Those with a keen eye for bicycle developments will have taken note of the rise in gravel bikes — road bikes with wider tyres, relaxed geometry and a go-anywhere attitude.
When it comes to crossing loose, rough roads, their slacked-out angles give stability and confidence while wider treads aid grip and comfort. However, when things get really bumpy or roughness is maintained for a prolonged period, fatigue and discomfort aren’t far away.
Mountain bikes have been equipped with suspension for a couple of decades now to help control impacts, boost comfort and improve grip on harsh terrain, and with gravel bikes now up to the task of tackling less than smooth roads it’s no surprise that suspension is (slowly) starting to appear.
There are currently three gravel suspension forks on the market: the Lefty Oliver (found on the innovative Cannondale Slate), which provides 30mm of hydraulically damped suspension, the Fox AX fork with 40mm of travel, and the Lauf Grit. Both Trek and Specialized have systems out there to reduce rough road buzz – the IsoSpeed decoupler as found on the Domane and the Future Shock on the Diverge and Roubaix – some might argue that these aren’t ‘true’ gravel bikes however.
Lauf Grit design
The Grit has a carbon main body with two carbon lowers, which are attached to the main body by 12 glass-fibre leaf springs. The wheel sits on a bolt-thru-axle between the lowers that moves in relation to the upper and provides the suspension.
Lauf has previously launched a couple of mountain bike and fat bike forks, and the concept for the Grit is the same. The 30mm of travel the Grit has is 1.8 times stiffer than that found on the Trail Racer, Lauf’s engineers tell us. On the bike this means that, while there’s a little bit of bob when pedalling hard out of the saddle, for the most part the fork feels very neutral.
The Grit has a carbon main body with two carbon lowers, which are attached to the main body by 12 glass-fibre leaf springs Arnold Bjornsson
On smoother terrain you may well forget it’s there — the fork sits nicely into around 6mm of sag and the (sagged) AC length of 409mm shouldn’t mess up your geometry. When the road gets more choppy you start to feel the effects, with road buzz being killed by the leaf springs and square-edged hits much more noticeable when your rigid rear wheel hits them.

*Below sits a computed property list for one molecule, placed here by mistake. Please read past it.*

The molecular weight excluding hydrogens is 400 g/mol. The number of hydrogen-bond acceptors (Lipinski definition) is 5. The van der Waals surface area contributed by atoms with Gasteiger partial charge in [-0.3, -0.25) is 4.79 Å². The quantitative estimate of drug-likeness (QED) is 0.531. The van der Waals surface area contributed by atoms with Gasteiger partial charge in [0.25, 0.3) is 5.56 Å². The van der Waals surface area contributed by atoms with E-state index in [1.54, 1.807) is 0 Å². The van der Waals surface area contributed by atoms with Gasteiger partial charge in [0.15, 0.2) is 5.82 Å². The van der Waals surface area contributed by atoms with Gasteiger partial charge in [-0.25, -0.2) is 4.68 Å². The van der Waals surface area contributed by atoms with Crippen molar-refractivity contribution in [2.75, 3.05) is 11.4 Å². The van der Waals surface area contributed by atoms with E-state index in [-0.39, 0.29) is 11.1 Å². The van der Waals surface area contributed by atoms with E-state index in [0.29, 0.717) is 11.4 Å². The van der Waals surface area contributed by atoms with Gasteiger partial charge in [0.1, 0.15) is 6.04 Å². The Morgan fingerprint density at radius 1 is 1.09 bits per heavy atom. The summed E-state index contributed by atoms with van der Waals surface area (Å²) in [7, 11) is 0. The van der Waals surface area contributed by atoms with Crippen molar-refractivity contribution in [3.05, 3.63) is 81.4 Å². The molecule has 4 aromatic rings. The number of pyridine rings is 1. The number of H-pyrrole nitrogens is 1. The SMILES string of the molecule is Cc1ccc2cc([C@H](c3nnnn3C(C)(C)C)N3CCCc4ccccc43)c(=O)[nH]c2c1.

Not only does the wheel roll over obstacles more easily, the rebound on the suspension means the wheel maintains contact with the ground much more, which means the front wheel is less prone to pinging around.
The 30mm of travel the Grit has is 1.8 times stiffer than that found on the Trail Racer Arnold Bjornsson
Where traditional suspension forks have stanchions moving past seals into a lower, the leaf spring design of the Grit means there are no moving parts creating friction between each other. Usually it’s this friction that kills high-frequency buzz and so the ride from the Grit is incredibly smooth. I’m hoping to compare it back-to-back with the recently released Fox AX fork, which we had a First Ride on recently.
Watching the fork track over fine grit and gravel reveals just how much work the fork is doing — it feels like you’ve triple-wrapped your bars. The effect of this on longer rides is that hand fatigue is greatly reduced.
Lauf Grit performance
While most suspension forks allow adjustments to compression and rebound, and often lock-outs, the Grit has none
While the Grit doesn’t entirely isolate you from bigger impacts, such as dropping off a kerb or hitting a pothole, it does lessen the shock, so you’re more likely to retain control — and less likely to puncture (up front anyway). What it gives you is an extra safety blanket when riding blind or in poor conditions.
I was happy riding down rough, rocky, potholed Icelandic gravel roads in excess of 70kph in the wet, and with my glasses covered in streaming gritty water, which is testament to the confidence that the extra bit of control gives you.